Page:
In Case of Emergency, Break Glass?

Last week, I took the following photo at the northwest exit of the downtown branch of the public library!

In Case of Emergency, Break Glass?In Case of Emergency, Break Glass?

So, you know that while I think the design concept behind the downtown library is somewhat intriguing, I am not a big fan of it as a public building. I believe that just like you and me, municipal architecture has a responsibility to be a good public citizen.

To residents, this means things not littering, stopping at red lights, and ending your 4th of July celebrations by midnight.

Public buildings have different responsibilities:

  • Respecting the street edge
  • Presenting a gracious and understandable entry
  • And perhaps most important, not trapping their occupants inside in case of an emergency

Though the entire facade (including the exit door) is made of glass, it is unlikely that occupants could break it in an emergency - it is three layers thick, plus a layer of copper mesh.

I hope there is a good reason for blockading this exit with a 2x4 from the outside but I can't think of one. While it is unlikely that there would be an emergency necessitating use of this exit, emergencies are by definition unplanned and emergency exits are not allowed to be blocked.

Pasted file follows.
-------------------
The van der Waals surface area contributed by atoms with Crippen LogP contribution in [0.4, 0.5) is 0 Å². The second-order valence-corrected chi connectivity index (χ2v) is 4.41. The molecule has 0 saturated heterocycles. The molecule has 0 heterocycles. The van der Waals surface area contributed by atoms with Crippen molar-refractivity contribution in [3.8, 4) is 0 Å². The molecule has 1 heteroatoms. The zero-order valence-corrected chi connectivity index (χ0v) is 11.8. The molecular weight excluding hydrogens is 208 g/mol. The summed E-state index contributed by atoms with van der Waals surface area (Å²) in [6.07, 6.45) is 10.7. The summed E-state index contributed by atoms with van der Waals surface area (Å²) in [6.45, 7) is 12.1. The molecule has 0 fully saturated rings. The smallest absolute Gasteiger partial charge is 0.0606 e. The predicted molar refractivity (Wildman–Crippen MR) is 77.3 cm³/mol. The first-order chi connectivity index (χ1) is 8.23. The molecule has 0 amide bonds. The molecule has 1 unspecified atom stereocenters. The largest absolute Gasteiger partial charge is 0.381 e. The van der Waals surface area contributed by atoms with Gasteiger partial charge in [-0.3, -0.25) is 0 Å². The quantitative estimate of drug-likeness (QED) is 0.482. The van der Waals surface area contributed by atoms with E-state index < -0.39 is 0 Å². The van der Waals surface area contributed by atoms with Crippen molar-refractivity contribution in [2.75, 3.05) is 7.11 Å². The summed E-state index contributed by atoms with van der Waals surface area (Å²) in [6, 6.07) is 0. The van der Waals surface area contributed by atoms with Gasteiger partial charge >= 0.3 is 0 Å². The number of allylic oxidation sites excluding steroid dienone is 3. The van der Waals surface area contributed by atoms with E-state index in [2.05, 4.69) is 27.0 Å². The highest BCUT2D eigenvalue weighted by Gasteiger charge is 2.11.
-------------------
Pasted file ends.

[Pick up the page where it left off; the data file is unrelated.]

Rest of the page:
Comments

That's on the end with the kids section isn't it? I hope someone forwards this picture to the Fire Marshal.

Danelle Stamps | Jul 5th, 2010 at 11:19 am

Yes, this is the end with the kids' section. I can't picture how this exit is accessed from the inside, but per code there would have to be emergency lighting and emergency exit signage.

I would guess they were having trouble with people, perhaps children, opening the door and someone made the (poor) decision to simply block it. I think the first step should be education of facilities staff. If that doesn't work, the city should get involved.

DMPerspective | Jul 5th, 2010 at 11:35 am

I emailed the DMPL to alert them of this situation and received a response from the acting director. Her guess is that the exit was blocked while the windows were being washed recently. They have also had several panels replaced. It is not their policy to block the door, and it was most likely done by the workers.

Since work was not going on when I took the photo, the workers must have neglected to remove the 2x4 when they finished. It is my suggestion that the library make it part of their facilities policy that contractors may not block exits without prior approval of the library. If approval to block an exit is granted, the contractor should provide a written plan that includes a specific person responsible for removing the block, and a specific time period that the exit path will be blocked.

However, a much better option during exterior work would be signage, caution cones, and/or caution tape on the inside to warn people not to open the door.

DMPerspective | Jul 7th, 2010 at 10:40 am

Post new comment

The content of this field is kept private and will not be shown publicly.
CAPTCHA
This question tests whether you are a human visitor in order to prevent automated spam submissions.
Image CAPTCHA
Enter the characters shown in the image.